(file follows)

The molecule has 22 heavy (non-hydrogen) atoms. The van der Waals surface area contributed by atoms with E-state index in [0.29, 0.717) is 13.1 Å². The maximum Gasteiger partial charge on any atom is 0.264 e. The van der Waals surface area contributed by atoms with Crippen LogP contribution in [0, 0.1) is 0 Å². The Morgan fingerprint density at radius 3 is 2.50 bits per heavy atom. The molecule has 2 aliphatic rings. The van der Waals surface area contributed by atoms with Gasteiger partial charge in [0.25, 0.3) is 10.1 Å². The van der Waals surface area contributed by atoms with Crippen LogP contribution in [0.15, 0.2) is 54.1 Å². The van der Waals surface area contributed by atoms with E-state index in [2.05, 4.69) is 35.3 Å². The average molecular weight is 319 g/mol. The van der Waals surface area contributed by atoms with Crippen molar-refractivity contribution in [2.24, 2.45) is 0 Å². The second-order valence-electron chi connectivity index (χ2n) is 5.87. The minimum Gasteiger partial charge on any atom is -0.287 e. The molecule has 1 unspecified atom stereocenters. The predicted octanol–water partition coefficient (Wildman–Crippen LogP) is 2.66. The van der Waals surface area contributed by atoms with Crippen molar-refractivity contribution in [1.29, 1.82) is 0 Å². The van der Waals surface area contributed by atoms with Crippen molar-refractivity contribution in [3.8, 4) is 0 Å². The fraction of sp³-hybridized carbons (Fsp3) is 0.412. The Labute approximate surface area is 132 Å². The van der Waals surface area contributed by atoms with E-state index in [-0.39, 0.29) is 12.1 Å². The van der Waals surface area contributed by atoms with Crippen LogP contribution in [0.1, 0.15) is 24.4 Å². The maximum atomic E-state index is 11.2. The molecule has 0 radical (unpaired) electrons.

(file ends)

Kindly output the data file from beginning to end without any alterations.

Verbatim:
The molecule has 22 heavy (non-hydrogen) atoms. The van der Waals surface area contributed by atoms with E-state index in [0.29, 0.717) is 13.1 Å². The maximum Gasteiger partial charge on any atom is 0.264 e. The van der Waals surface area contributed by atoms with Crippen LogP contribution in [0, 0.1) is 0 Å². The Morgan fingerprint density at radius 3 is 2.50 bits per heavy atom. The molecule has 2 aliphatic rings. The van der Waals surface area contributed by atoms with Gasteiger partial charge in [0.25, 0.3) is 10.1 Å². The van der Waals surface area contributed by atoms with Crippen LogP contribution in [0.15, 0.2) is 54.1 Å². The van der Waals surface area contributed by atoms with E-state index in [2.05, 4.69) is 35.3 Å². The average molecular weight is 319 g/mol. The van der Waals surface area contributed by atoms with Crippen molar-refractivity contribution in [2.24, 2.45) is 0 Å². The second-order valence-electron chi connectivity index (χ2n) is 5.87. The minimum Gasteiger partial charge on any atom is -0.287 e. The molecule has 1 unspecified atom stereocenters. The predicted octanol–water partition coefficient (Wildman–Crippen LogP) is 2.66. The van der Waals surface area contributed by atoms with Crippen molar-refractivity contribution in [1.29, 1.82) is 0 Å². The van der Waals surface area contributed by atoms with Crippen molar-refractivity contribution in [3.8, 4) is 0 Å². The fraction of sp³-hybridized carbons (Fsp3) is 0.412. The Labute approximate surface area is 132 Å². The van der Waals surface area contributed by atoms with E-state index in [-0.39, 0.29) is 12.1 Å². The van der Waals surface area contributed by atoms with Crippen LogP contribution in [0.1, 0.15) is 24.4 Å². The maximum atomic E-state index is 11.2. The molecule has 0 radical (unpaired) electrons.